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Briton Frank Williams, Formula 1 legend and founder of the team that bears his name, has died at the age of 79, his team announced on Sunday.
A legend of Formula 1. Briton Frank Williams, founder of the famous team that bears his name, has died at the age of 79, the team announced on Sunday (November 28) on Twitter.
It is with great sadness that on behalf of the Williams family, the team can confirm the death of Sir Frank Williams CBE, Founder and Former Team Principal of Williams Racing, at the age of 79.
— Williams Racing (@WilliamsRacing) November 28, 2021
With sixteen world titles between 1980 and 1997, nine among manufacturers and seven among drivers, Williams is one of the most awarded teams in the premier class of motorsport. Legends like Nelson Piquet (1987), Nigel Mansell (1992) and Alain Prost (1993) have been titled with her.
It is also the symbol of an era: that of the “garage owners”, these independents who started by assembling their cars in small garages before reaching the heights.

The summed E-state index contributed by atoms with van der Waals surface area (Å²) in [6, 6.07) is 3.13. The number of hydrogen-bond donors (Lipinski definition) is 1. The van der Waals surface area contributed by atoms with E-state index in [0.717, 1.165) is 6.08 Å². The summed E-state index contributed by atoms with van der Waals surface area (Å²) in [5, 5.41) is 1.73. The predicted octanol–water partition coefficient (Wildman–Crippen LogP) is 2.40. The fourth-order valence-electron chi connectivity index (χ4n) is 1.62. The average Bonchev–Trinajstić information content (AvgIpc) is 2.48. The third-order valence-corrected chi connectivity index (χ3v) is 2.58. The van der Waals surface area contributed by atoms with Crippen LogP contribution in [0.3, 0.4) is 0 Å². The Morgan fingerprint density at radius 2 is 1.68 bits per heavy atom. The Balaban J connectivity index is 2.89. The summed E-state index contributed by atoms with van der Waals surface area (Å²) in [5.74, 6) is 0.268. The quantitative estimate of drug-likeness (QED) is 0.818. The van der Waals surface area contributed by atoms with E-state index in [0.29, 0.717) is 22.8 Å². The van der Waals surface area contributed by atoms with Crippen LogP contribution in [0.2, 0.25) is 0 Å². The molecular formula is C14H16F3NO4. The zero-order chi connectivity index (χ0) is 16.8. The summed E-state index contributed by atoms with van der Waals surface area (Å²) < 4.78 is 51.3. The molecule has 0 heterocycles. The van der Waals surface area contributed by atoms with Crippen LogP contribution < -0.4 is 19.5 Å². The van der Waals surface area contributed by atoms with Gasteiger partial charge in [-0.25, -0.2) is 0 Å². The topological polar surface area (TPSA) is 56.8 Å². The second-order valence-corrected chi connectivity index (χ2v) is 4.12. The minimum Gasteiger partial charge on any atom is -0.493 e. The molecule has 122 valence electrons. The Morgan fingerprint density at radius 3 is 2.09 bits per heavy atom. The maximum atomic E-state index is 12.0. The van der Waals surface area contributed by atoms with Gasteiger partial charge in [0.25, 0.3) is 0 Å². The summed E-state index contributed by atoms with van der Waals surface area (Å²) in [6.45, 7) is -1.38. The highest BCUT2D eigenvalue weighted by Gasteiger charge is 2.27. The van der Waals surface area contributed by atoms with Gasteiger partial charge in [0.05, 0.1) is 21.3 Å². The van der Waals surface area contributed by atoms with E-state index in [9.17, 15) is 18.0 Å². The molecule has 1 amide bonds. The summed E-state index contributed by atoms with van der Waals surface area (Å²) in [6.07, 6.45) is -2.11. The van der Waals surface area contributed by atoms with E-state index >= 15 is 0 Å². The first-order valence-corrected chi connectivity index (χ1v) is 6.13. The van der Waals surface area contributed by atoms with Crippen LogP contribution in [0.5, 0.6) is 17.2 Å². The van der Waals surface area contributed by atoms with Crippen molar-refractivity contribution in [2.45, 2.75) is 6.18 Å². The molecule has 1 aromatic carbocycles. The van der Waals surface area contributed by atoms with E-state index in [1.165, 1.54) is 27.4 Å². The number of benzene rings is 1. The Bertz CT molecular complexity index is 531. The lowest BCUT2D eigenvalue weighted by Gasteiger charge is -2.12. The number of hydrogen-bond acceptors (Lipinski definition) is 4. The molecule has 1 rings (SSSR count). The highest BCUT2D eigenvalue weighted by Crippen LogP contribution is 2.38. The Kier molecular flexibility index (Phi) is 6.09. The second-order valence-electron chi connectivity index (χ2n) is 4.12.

A “success story”
Sir Frank, who had been quadriplegic since a car accident in March 1986, entered his first single-seaters in the world championship in 1969, first by preparing chassis for other brands and then by designing his own F1 within his private structure.
“I am unable to explain the reason for this passion, but I love racing cars, the noise, the vibrations, the smell, the danger,” he confided to the French daily Liberation in 1997.
In 1975, he entered the World Cup in his own name, with “Frank Williams Racing Cars”, but the team passed under the control of its patron, the Canadian billionaire Walter Wolf, in 1977. Suddenly, Frank Williams left from zero, creating with his compatriot Patrick Head “Williams Grand Prix Engineering”, entered in GP from 1978.
First victory in 1979 at Silverstone, first constructors ‘and drivers’ world titles in 1980. It was the beginning of a “success story” for this enthusiast of Napoleonic battles, technology and strategy.
Father of three, this technology and strategy enthusiast handed over the management of the team to his daughter Claire in 2013.
Williams, which grew into a modern, publicly traded company providing technology and engineering services in industries as diverse as automotive, aerospace, defense and energy, will survive him.
Especially since, in sporting and financial difficulties, it changed hands in 2020, sold to the American investment fund Dorilton Capital. The Italian Grand Prix at Monza, on September 6, therefore saw the team’s last participation under his family management.